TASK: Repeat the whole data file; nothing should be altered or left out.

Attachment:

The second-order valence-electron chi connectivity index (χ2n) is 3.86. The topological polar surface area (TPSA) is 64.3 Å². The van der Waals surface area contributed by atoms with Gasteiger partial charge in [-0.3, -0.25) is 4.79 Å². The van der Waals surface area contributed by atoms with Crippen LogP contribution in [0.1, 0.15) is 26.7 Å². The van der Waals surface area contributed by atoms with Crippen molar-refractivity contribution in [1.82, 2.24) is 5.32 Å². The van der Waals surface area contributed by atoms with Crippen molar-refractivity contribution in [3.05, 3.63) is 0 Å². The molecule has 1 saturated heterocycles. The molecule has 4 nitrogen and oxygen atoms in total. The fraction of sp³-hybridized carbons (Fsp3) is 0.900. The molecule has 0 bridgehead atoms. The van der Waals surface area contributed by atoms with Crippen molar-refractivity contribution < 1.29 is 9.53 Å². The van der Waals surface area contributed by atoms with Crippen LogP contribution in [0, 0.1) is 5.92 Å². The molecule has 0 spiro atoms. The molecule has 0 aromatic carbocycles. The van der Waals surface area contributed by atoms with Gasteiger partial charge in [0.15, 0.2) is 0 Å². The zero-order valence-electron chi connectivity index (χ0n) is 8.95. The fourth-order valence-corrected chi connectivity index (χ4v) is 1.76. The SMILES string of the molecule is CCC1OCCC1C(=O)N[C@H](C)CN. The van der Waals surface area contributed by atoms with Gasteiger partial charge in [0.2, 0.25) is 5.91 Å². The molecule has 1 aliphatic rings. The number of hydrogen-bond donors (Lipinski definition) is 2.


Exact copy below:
The second-order valence-electron chi connectivity index (χ2n) is 3.86. The topological polar surface area (TPSA) is 64.3 Å². The van der Waals surface area contributed by atoms with Gasteiger partial charge in [-0.3, -0.25) is 4.79 Å². The van der Waals surface area contributed by atoms with Crippen LogP contribution in [0.1, 0.15) is 26.7 Å². The van der Waals surface area contributed by atoms with Crippen molar-refractivity contribution in [1.82, 2.24) is 5.32 Å². The van der Waals surface area contributed by atoms with Crippen molar-refractivity contribution in [3.05, 3.63) is 0 Å². The molecule has 1 saturated heterocycles. The molecule has 4 nitrogen and oxygen atoms in total. The fraction of sp³-hybridized carbons (Fsp3) is 0.900. The molecule has 0 bridgehead atoms. The van der Waals surface area contributed by atoms with Crippen molar-refractivity contribution < 1.29 is 9.53 Å². The van der Waals surface area contributed by atoms with Crippen LogP contribution in [0, 0.1) is 5.92 Å². The molecule has 0 spiro atoms. The molecule has 0 aromatic carbocycles. The van der Waals surface area contributed by atoms with Gasteiger partial charge in [0.15, 0.2) is 0 Å². The zero-order valence-electron chi connectivity index (χ0n) is 8.95. The fourth-order valence-corrected chi connectivity index (χ4v) is 1.76. The SMILES string of the molecule is CCC1OCCC1C(=O)N[C@H](C)CN. The van der Waals surface area contributed by atoms with Gasteiger partial charge in [0.2, 0.25) is 5.91 Å². The molecule has 1 aliphatic rings. The number of hydrogen-bond donors (Lipinski definition) is 2.